Rat droppings. Mold. Bacteria.
It got bad enough that the 106-year-old town hall of the seaside hamlet of Sullivan’s Island, S.C., has been relocated to a temporary trailer. The police department has moved too.
Staff members in the vacated building, built in 1905, were experiencing headaches, nausea, fatigue and burning noses, reports the Charleston (S.C.) Post and Courier.
Employees already feel better in their new, temporary digs, and inspectors found the old building was rife with bacteria from dead rats in the HVAC ducts and mold in the walls.
“It’s a sick building,” one employee told the Post and Courier.
Technically, though, it’s not a sick building.
Rather, it’s a building that causes “building related illness (BRI).” That is, according to the U.S. Environmental Protection Agency.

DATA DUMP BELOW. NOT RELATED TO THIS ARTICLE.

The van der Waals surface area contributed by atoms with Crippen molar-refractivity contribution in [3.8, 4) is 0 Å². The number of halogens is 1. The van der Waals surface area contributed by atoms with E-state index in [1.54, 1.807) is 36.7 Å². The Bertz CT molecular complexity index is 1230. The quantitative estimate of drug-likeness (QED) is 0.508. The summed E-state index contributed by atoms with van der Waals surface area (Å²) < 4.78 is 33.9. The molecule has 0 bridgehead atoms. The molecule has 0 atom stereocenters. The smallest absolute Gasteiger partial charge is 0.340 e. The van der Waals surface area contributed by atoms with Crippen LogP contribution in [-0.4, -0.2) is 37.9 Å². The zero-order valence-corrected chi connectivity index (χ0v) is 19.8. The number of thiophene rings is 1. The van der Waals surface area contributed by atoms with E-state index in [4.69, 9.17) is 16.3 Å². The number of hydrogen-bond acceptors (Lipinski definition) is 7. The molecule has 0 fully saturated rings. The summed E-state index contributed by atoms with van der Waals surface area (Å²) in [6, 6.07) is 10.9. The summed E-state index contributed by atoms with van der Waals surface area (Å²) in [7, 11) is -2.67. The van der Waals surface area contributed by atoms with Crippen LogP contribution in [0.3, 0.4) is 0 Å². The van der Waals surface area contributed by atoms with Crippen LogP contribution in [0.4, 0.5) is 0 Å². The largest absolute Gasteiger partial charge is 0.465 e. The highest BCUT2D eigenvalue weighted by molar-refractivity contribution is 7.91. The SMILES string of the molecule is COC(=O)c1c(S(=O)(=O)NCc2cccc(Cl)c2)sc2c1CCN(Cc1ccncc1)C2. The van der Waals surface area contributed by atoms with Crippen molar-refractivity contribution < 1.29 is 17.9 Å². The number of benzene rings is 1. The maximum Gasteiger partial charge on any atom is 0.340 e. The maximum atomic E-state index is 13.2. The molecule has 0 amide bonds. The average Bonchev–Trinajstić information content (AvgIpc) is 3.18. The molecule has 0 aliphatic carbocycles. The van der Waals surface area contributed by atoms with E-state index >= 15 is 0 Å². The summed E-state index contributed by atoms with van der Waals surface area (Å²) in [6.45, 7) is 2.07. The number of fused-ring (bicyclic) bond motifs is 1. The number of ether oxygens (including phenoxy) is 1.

A building with “sick building syndrome” would be one in which “building occupants experience acute health and comfort effects that appear to be linked to time spent in the building, but no specific illness or cause can be identified.”
But in the case of BRI, “symptoms of diagnosable illness are identified and can be attributed directly to airborne building contaminants.”
And in the case of the Sullivan’s Island town hall, the abundant rat droppings seen on furniture and computers is sufficient evidence to classify this case as “BRI.”
“Those rats, that was gross,” the city’s human resources director reportedly said.
IQAir is a Swiss-based air quality technology company that since 1963 empowers individuals, organizations and communities to breathe cleaner air through information, collaboration and technology solutions.